Two described subspecies. Subspecies designations have been based on morphological and plumage differences, and confirmed by molecular analyses (Bulgarella et al. 2012). L. s. specularioides has a red iris, smaller body size, and more brownish or blackish mottled plumage, whereas L. s. alticola possesses a yellow-orange iris, larger body size, and more uniform, washed out plumage with fewer breast spots (Phillips 1922−1926).
Overall body size of crested ducks differs between the two subspecies and between the sexes (Bulgarella et al. 2007). Male and female L. s. alticola are significantly larger than male and female L. s. specularioides. Larger bodied individuals are found at higher elevations in the Andes (3000–5000 m), with the coastal and inland specimens from Patagonia being smaller, and the Mendoza specimens being intermediate in size between the two populations.
Morphologically intermediate populations of crested ducks, such as those found in Mendoza, Argentina, might be interpreted as evidence for introgression between the two populations, i.e., Andean Crested Ducks in the north and Patagonian Crested Duck populations in the south (Navas and Bo 1998). Intermediate morphology might also be maintained by natural selection on body size of individuals locally adapted to inhabiting intermediate elevational environments.
Analysis of multilocus genetic variation revealed a significant pattern of genetic differentiation between lowland and highland populations of Crested Ducks. The FST values for six autosomal reference loci were consistent with a model of neutral evolution. Historical migration rates based on the joint estimate for the six introns averaged 2.6 effective migrants ⁄ generation into the highlands from the lowlands. By contrast, no migration was observed into the lowland population from the highlands following population divergence (Bulgarella et al. 2012).
Geographic analysis of gene flow documented a strong pattern of haemoglobin differentiation in the distinct environments that crested ducks inhabit. The mismatch in migration estimates between the globins and the autosomal introns likely reflect the more restricted movement of haemoglobin alleles along the elevational gradient relative to the neutral nuclear alleles. Four derived amino acid polymorphisms occurred at high frequencies in the highland population, whereas the lowland population generally lacked these alleles and was predominantly fixed for the ancestral haemoglobin alleles (Bulgarella et al. 2012).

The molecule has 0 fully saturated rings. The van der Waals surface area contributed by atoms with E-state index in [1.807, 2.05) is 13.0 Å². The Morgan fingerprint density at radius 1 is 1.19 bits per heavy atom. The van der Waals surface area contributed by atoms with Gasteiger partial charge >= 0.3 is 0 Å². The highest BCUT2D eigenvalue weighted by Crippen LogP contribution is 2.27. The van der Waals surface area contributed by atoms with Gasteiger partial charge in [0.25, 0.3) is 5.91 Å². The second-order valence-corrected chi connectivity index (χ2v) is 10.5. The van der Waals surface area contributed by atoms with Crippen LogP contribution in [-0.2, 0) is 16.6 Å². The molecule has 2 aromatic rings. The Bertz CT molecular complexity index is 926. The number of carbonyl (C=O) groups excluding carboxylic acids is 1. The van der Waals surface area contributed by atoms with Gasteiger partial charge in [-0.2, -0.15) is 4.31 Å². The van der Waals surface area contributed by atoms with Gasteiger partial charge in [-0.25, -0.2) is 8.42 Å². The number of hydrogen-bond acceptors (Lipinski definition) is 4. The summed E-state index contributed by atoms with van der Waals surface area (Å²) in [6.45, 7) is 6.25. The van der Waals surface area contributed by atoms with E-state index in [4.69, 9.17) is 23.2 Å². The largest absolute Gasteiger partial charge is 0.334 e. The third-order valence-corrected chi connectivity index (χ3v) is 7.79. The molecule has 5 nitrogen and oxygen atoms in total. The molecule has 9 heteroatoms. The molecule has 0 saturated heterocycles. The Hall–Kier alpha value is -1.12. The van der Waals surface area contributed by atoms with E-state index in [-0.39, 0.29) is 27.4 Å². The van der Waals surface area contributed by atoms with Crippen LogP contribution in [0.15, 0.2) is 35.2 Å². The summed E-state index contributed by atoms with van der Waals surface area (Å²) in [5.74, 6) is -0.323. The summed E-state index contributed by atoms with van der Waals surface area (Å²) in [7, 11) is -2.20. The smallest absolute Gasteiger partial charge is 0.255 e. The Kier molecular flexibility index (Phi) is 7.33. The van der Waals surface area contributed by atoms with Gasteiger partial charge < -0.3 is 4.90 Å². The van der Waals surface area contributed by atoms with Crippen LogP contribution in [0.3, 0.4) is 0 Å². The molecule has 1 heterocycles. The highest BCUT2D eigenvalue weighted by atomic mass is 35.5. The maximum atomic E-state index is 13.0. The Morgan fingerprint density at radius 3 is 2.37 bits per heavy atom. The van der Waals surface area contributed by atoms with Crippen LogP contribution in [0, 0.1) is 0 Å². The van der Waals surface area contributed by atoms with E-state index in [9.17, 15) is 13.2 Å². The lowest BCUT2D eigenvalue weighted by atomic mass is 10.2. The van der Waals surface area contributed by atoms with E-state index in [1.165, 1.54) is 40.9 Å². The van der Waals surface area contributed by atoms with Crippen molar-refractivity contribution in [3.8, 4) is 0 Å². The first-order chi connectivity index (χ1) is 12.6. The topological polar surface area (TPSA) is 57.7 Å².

Geographic variation in nuclear DNA was strikingly similar to the variation in morphometrics previously reported in Bulgarella et al. (2007). In the molecular analysis, we found reciprocally monophyletic lineages in mtDNA and diagnosable multilocus genotypes between highland and lowland populations. Furthermore, individuals from Mendoza were intermediate in size in the morphological study. Likewise, multilocus data indicated that Mendoza individuals carried a mix of highland and lowland genotypes (including individuals with admixed ancestry), suggesting that the two morphotypes interbreed within that region. These concordant results between mtDNA, nuclear DNA, and morphology indicate that Crested Ducks comprise at least two genetic populations, corresponding to subspecies designations, but that some gene flow occurs between them (Bulgarella et al. 2012).